Introduction to Stress

Stress is extremely complex.  In our day-to-day life, we generally don’t acknowledge or consider the vast range of causes and effects of stress. We are aware of the concept of predictive homeostasis- we anticipate that loss of a loved one is a traumatic event, which causes great grief and that public speaking is an uncomfortable situation for most, eliciting heightened anxiety (Romero & Wingfield, 2016). However, we tend to overlook the complexities of how and why stress makes us feel and function the way it does. When we define stress it seems simple: something that elicits a stress response. However, it gets complex when we start to examine what that “something” is. What elicits stress varies by individuals and by species, making it wildly interesting but difficult to study. So, bravo to previous researchers who have contributed to our knowledge of stress, because at one point or another, it influences all living species on earth.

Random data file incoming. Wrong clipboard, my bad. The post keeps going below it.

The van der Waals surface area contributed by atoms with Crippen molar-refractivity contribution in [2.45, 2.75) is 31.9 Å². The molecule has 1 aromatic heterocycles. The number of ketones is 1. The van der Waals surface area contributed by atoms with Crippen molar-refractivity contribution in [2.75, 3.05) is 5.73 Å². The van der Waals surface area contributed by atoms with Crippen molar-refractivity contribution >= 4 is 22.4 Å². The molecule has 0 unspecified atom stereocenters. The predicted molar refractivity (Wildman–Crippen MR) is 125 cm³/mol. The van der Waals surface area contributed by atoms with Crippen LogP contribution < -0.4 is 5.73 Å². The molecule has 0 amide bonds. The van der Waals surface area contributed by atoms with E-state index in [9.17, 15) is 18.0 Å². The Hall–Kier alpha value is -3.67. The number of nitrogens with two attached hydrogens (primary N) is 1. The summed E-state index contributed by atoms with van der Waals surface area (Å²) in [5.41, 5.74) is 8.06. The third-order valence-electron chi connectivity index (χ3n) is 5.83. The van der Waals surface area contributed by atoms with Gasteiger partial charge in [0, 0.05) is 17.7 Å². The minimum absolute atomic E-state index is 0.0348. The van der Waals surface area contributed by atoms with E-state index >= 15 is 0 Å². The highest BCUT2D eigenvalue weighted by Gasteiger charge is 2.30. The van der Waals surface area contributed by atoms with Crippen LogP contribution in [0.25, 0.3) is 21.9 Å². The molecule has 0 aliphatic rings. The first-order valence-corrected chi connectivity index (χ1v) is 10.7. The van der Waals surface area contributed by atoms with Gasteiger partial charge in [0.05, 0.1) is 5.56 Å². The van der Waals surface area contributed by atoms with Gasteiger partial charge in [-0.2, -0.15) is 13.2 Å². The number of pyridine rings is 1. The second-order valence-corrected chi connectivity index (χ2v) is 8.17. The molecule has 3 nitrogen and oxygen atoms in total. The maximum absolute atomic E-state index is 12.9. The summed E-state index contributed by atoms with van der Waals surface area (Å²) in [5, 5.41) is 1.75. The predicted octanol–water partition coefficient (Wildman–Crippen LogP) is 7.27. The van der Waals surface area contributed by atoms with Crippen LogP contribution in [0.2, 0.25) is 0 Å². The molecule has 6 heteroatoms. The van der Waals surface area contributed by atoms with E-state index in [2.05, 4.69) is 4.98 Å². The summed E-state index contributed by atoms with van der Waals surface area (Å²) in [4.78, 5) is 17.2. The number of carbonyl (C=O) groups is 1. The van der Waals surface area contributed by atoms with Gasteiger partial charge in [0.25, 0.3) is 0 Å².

Stress can be both physical and psychological in nature. Understanding what elicits a stress response is simple if you are studying wild animals- either threat or injury. In this case, the body’s stress response is extremely adaptive and efficient at mobilizing actions necessary to fight or flee. However, as Sapolsky (2004) reminded me, as humans, we are one of the only species that can conjure up a stressor purely in our minds. Additionally, we can do this in anticipation of an experience that has previously or will likely elicit negative emotions; during such event; or even by recalling this event from memory. Although as cognitively advanced species, when we hear this it is not at all surprising and seems obvious. Yet, when we actually consider what this means, it is eye opening. Reflecting on the extreme levels of anxiety I felt both in preparation for, and during delivery of my first-year project still brings about some mild stressful feelings. However, when I try to fathom what it would be like to run for my life from a predator that is trying to eat me, or shoot an enemy before he shoots me, this mild stress I felt seems extremely trivial. I was not facing imminent threat (other than maybe some threat to my ego due to Rich’s long winded, confusing questions), but still in that moment my body was engaging the same physiological response that both wild animals and soldiers experience in far more dangerous situations. That is what is so fascinating about stress- it doesn’t discriminate.  As Lazarus (1999) notes, whether a situation induces a stress response or negative emotions is dependent upon how that individual appraises the situation.We hear all the time that stress is relative, which is perfectly illustrated in this previous statement- stress is dependent on the interaction between a person and how they perceive their environment. Whether we are running for our life, or worrying about a future exam, it is the meaning we construct about what we are experiencing that drives our stress reactions.